Jenna Ellis smiled in her mugshot. The former Trump attorney who was indicted alongside him and 17 others over an alleged conspiracy to overturn the 2020 election results even made the Fulton County booking photo her profile picture on Twitter. “Those who mock me, my former client, and my God want to see me break and they aren’t going to get that satisfaction,” she told The New York Times in August.
On Tuesday, through tears, Jenna Ellis accepted a plea deal from Georgia prosecutors. Five years probation and some community service in exchange for her truthful testimony against her co-defendants. While Ellis’ role in the upcoming trial remains an open-ended question, something else looms over her decision to flip on her former allies: the $216,431 crowdsourced by friends and Trump supporters to fund her legal defense.
In the aftermath of her indictment, major players in MAGA-land rushed to help boost a fundraiser supporting Ellis. Figures like Congressman Chip Roy (R-Texas), Daily Wire host Ben Shapiro, One America News’ Liz Wheeler, Pizzagate conspiracy theorist Jack Posobiec, Fox Host Mark Levin, Project Veritas founder James O’Keefe, far-right writer Ashley St. Claire, and former congressional candidate Robby Starbuck posted links to Ellis’ fundraiser or urged their followers to donate.
At one point, Ellis claimed that she had “gotten support and donations from a lot of DEMOCRATS […] and private notes saying they support me, one saying ‘against America’s true enemies’ and another ‘this is totally unconstitutional.’” A link to the fund remained the pinned tweet on her X account on the day of her guilty plea.
Despite her support for Trump in the aftermath of the election, and her alleged participation in schemes to help keep him in power, Ellis was among several of the former president’s allies left to fend for themselves as his legal troubles dragged them into the sights of prosecutors — even though Trump regularly dips into his massive campaign coffers to cover his own legal expenses.
“I was reliably informed Trump isn’t funding any of us who are indicted,” Ellis tweeted in August, shortly after she was indicted. “Would this change if he becomes the  nominee? Why then, not now? I totally agree this has become a bigger principle than just one man. So why isn’t MAGA, Inc. funding everyone’s defense?”
Nevertheless, Ellis fell back to asking for donations to fund her defense, and the prospect of a lengthy trial with no reliable stream of income likely factored into her decision to accept a deal with prosecutors. The question now is whether Ellis’ decision to make a deal with prosecutors will draw backlash from the figures who supported her financially in the aftermath of her indictment. Attorneys for Ellis did not immediately respond to a set of questions from Rolling Stone clarifying what would become of the fund, but the criticism has already begun.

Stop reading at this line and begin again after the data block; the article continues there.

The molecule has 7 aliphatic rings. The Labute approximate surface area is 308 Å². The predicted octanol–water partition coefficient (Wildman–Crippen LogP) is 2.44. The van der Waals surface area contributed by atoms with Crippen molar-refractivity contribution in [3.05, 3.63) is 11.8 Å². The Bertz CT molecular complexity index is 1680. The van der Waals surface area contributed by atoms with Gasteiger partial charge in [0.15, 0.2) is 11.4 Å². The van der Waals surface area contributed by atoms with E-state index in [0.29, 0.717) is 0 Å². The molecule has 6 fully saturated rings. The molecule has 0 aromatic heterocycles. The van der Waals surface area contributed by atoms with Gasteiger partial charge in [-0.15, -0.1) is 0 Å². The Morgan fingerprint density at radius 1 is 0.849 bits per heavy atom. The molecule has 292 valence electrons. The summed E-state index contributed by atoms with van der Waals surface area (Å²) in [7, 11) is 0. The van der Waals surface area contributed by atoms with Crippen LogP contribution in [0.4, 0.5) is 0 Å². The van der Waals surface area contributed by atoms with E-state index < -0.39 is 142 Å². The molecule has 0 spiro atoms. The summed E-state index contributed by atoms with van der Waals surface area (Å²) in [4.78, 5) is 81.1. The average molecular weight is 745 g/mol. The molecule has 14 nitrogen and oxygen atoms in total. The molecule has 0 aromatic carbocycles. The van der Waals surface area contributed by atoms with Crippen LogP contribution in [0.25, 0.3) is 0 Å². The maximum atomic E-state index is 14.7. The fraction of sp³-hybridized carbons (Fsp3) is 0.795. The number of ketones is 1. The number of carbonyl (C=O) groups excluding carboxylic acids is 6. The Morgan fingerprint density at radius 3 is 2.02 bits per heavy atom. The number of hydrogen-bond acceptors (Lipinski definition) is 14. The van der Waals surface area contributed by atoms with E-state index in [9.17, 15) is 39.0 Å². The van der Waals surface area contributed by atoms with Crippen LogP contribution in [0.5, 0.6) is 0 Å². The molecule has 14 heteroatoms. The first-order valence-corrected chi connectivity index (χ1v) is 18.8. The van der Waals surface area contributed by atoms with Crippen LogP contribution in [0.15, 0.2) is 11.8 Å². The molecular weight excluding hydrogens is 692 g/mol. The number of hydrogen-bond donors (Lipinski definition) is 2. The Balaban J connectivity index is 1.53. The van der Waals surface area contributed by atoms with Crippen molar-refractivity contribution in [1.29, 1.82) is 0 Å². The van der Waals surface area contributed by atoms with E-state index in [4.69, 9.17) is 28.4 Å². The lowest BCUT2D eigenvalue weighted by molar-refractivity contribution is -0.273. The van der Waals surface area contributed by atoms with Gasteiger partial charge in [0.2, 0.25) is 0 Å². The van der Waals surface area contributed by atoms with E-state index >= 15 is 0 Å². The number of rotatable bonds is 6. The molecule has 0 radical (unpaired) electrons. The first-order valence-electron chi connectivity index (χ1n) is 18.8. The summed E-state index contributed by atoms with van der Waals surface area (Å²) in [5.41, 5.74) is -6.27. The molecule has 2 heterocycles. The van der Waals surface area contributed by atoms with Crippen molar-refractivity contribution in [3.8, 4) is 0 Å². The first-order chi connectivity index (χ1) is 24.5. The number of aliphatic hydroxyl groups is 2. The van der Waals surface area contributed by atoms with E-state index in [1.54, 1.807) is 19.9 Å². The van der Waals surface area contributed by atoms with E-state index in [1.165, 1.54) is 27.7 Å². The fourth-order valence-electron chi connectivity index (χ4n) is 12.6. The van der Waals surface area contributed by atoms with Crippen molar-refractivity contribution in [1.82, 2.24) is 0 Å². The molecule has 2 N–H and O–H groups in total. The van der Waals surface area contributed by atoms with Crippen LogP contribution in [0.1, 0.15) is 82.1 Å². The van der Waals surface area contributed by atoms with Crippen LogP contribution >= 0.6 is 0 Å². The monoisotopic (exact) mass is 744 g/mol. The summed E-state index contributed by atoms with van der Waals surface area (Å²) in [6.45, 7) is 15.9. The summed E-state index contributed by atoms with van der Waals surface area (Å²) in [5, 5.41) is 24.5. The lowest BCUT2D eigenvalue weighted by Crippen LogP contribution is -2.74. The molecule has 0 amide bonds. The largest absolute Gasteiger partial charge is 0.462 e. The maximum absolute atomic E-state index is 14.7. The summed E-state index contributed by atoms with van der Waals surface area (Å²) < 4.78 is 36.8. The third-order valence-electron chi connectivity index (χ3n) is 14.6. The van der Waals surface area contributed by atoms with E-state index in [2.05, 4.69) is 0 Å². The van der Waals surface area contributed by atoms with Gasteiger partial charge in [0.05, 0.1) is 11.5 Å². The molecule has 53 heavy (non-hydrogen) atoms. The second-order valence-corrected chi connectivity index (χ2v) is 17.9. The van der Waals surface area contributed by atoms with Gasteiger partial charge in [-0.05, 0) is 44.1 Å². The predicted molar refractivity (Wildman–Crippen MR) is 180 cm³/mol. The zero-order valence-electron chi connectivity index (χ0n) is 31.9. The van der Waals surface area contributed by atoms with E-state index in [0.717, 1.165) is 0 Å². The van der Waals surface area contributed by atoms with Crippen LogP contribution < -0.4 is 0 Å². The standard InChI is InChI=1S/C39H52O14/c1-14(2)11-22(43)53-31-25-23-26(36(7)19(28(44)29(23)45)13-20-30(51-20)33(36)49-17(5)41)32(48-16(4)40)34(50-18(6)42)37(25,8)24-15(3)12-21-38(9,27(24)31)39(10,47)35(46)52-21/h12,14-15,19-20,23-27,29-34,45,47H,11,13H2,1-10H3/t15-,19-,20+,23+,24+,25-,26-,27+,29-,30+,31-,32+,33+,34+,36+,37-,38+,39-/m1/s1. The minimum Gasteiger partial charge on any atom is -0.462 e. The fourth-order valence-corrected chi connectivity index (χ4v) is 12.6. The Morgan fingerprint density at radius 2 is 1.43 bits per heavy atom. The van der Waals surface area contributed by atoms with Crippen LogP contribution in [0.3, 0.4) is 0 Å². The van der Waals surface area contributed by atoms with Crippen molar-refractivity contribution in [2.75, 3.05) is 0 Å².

Pro-Trump activist Laura Loomer wrote on X that “Jenna Ellis scammed all of you who donated to her. I TOLD YOU NOT TO DONATE TO THIS DISLOYAL WENCH […] She’s now going to use the money so many of you foolishly gave her to work against President Trump in an election year. Shame on every single MORON who donated to Jenna Ellis.”
Former Breitbart editor Raheem Kassam derided Ellis for taking “$216,000 from the public, claiming she was going to “fight” against the court case. Instead, she copped a plea deal today.”
Pro-Trump political consultant Alex Bruesewitz called it an “absolute disgrace” that Ellis raised $216k from grassroots donors in the name of “fighting back” and then immediately caved.”
“Is she pocketing the money? I think she should return it,” Bruesewitz added.
Conservative podcast host Breanna Morello wrote on X that Ellis had “raised $216,431 on GiveSendGo by promising the American people she would fight for the truth,” and then “folded in just a few weeks.”
“Will she refund her donors?” Morello asked. “Likely not. A grifter has to grift.”
Ellis is not the only defendant struggling to pay off legal bills. Rudy Giuliani was sued last month by his ex-attorneys for nearly $1.4 million dollars in unpaid legal fees and keeps losing attorneys amid his financial turmoil.
Trump’s failure to extend monetary assistance to his Georgia co-defendants may backfire against him. Ellis is the fourth of those indicted to accept a plea deal in exchange for testimony — following bail bondsman Scott Hall, lawyer Ken Chesebro, and election attorney Sidney Powell — and a sense of every man for themselves has now supplanted the unified front the co-defendants presented in the aftermath of the 2020 election.